If you send kids off to school every day, you know just how hard it is to come up with zero-waste, healthy school lunch ideas. If you’re trying to skip plastic products as well, it’s even harder. What’s a parent to do? I don’t know about you, but I find it easier to cook healthy meals at home than to pack a meal for when we’re on the go.
Sew up some of these reusable snack bags for packaging snacks!
Healthy school lunch ideas
Thinking of the moms and dads making five lunches a week for the back-to-school crowd makes me thankful that my boys are grown, because that grind gets old fast. Am I right, parents??
As with dinner, though, the key to making school lunches with fewer headaches is to plan ahead.
My favorite way to plan ahead is to simply double (or triple) something I’m already making.
- A side dish pasta or grain salad: Add cubed chicken or lentils to up the protein content and you’ve got a main dish salad for lunches.
- Whole roasted chicken? Pull the meat off the bone for chicken salad.
- Making pizza? You might as well make an extra one to pack for tomorrow’s lunch.
- Waffles for breakfast? Make extra and use them as “bread” for peanut butter and jelly.
- Send leftover taco meat along with non-GMO tortilla chips for “nacho scoops.”
- Leftovers like soup and chili can go straight into the lunchbox if your kids will eat them cold (like mine will). If not, heat them in the morning and send them in a Thermos.
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In Prep-Ahead Breakfasts and Lunches by Alea Milham, the author offers up 75 mouth-watering recipes that can be made ahead, then reheated for a quick breakfast, lunch, or snack.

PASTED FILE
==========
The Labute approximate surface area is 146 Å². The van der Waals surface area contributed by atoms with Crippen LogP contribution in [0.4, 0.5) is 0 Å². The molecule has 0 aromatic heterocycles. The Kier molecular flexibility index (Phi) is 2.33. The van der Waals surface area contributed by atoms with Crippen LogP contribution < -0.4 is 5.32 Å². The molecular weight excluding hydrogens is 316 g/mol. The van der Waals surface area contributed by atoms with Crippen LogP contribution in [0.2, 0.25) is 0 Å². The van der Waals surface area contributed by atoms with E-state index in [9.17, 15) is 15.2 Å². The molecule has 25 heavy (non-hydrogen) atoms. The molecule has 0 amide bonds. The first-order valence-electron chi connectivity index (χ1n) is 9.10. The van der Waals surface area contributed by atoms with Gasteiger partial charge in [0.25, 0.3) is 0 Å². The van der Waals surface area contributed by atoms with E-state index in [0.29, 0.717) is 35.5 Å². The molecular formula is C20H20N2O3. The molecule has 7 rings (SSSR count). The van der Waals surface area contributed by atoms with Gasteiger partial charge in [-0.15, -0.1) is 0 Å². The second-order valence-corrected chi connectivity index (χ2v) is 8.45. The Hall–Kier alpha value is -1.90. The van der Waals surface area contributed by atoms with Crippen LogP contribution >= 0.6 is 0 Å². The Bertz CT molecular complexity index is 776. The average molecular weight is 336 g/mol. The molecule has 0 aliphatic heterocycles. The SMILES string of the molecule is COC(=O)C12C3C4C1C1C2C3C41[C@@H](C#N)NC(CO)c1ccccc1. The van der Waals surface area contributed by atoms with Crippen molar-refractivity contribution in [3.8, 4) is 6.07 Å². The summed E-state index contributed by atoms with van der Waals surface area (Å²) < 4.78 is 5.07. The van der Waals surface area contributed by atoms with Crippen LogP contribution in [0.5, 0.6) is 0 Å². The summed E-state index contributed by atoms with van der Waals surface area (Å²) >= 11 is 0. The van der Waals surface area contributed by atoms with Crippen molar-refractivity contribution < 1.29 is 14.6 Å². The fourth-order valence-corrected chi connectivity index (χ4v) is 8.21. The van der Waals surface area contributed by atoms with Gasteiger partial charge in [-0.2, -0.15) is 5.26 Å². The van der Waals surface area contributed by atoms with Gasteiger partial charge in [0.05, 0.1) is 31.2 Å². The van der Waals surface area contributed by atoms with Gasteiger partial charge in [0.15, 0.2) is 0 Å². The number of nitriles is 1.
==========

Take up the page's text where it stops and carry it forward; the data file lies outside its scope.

This is like winning the school lunch lottery.
Make a double batch of any of these recipes, serve it at mealtime, and then use Alea’s guide for storing the rest to tuck into school lunches.
We’re not talking peanut butter and jelly sandwiches, here — these recipes are great for grown-up, go-to-work lunches, too.
Imagine having recipes like Tuscan pork quesadillas, ratatouille grilled cheese sandwiches, and buffalo ranch chicken soup tucked in the freezer and ready to roll.
Stock Your Pantry
Make sure that you’ve always got enough lunch packing supplies in your pantry for an entire week.
This will ease your lunch preparations when you have one of those weeks. Or when you’ve had an overly busy but fabulous weekend and there’s not a meal plan in sight.
Things to keep on hand:
- Nut butters (or if your students attend a no-nut school, try sunflower seed butter)
- Dried or canned beans for making hummus, bean dip, or adding to a salad
- Jarred fruits and applesauce from your summer harvest
- Pizza sauce for dipping
- Dried fruits like banana or strawberries
Making school lunch healthy
- One of my sons would happily eat peanut butter and jelly sandwiches every. Single. Day. That definitely makes it easy to stock the pantry.
- Make a batch of my refried beans and roll up a bunch of burritos for the freezer. Pop them into the kids’ lunchbox while they’re still frozen; they’ll be thawed in time for lunch.
- DIY Jello cups allow you to skip the plastic-packaging, plus they’re made with actual fruit.
- Homemade hummus is easy to make and inexpensive. Pair it with carrot sticks and healthy crackers for a protein-packed lunch.